Common sense contained the fundamental principles of a standard democracy that Paine thought would be ideal for America. In his powerful messages, he suggested a system of government which was representative in nature- just what the colonists needed at the time. Such a system heavily insisted on promoting individual and societal prosperity to be in line with the political leadership. Unlike the British form of leadership, Paine’s model of government would ensure that citizens lead a fulfilling life while directly choosing people that represent them in government (Hitchens). This text enabled the readers to revisit their ideology on the whole concept of leadership. Reading through the piece, the readers were able to see the contrast between the present state of affairs versus what an ideal democracy ought to be. This was enough in stirring people into action. The illusion of democracy created by this pamphlet was exceptional. Paine depicted a nearly perfect form of democracy that was desirable at the time. In fact, John Adams, who later took over from George Washington, faulted Paine for dwelling too much on highlighting a perfect democracy that would be impossible to achieve in real life. Such a system did not provide for the relevant equilibriums.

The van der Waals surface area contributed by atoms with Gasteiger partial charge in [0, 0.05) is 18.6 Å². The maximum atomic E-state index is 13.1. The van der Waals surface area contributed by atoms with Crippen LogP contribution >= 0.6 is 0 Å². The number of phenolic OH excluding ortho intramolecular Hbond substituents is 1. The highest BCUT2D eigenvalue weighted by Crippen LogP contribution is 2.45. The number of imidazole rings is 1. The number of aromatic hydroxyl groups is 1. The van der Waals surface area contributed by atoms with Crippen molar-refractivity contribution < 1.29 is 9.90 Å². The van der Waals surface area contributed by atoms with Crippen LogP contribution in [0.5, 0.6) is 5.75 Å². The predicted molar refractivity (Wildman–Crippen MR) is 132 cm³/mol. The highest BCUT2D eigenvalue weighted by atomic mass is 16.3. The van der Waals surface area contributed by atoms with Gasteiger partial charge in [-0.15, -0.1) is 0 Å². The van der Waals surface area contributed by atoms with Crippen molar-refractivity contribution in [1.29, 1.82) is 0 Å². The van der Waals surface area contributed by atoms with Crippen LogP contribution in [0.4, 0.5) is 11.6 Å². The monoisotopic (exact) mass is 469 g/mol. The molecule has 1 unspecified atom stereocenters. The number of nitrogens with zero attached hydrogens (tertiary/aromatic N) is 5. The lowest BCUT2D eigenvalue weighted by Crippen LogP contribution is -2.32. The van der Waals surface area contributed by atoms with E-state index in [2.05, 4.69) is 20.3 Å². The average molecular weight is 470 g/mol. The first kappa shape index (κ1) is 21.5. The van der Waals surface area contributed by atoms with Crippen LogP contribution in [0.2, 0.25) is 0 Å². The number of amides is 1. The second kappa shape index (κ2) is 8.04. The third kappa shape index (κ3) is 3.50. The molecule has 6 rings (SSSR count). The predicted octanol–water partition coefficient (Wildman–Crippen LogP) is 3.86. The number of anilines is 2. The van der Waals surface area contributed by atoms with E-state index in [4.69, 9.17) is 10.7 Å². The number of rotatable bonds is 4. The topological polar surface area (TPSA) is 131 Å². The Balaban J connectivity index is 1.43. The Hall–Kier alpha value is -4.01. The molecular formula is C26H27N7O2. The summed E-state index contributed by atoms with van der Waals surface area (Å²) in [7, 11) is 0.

To any analyst, the impact of such a pamphlet is predictable. While the conventional political system exempted the commoners from political forums, Common sense sought to speak to such a class of people. Armed with it ordinary people had the confidence and knowledge to address political issues. Political ideas became an issue of national responsibility and shaping the government systems became an assignment of the citizens. Paine seemed to have changed the political game. Because the common readers were served with information in a simple way that they could comprehend, they were able to show up in debates and become more involved in political affairs. Besides, even the illiterate had the opportunity to express their opinion since they were enlightened through public gatherings in which Common sense would be read out. This was the primary motive as to why Paine wrote this pamphlet. To bring together the American colonists, both educated and uneducated, into discussing relevant issues regarding the urgency for the call for independence. He worked in ensuring that everyone felt as if they were part of the greater whole in demanding for autonomy (Hitchens). Perhaps, this is the reason as to why it has come to be named as the most famous literary text in the era of revolution. Moreover, Common sense provided a template for the democratic system of government to be adopted by America. This pamphlet consisted a model of representative government part of which inspired the formulation of the contemporary American constitution.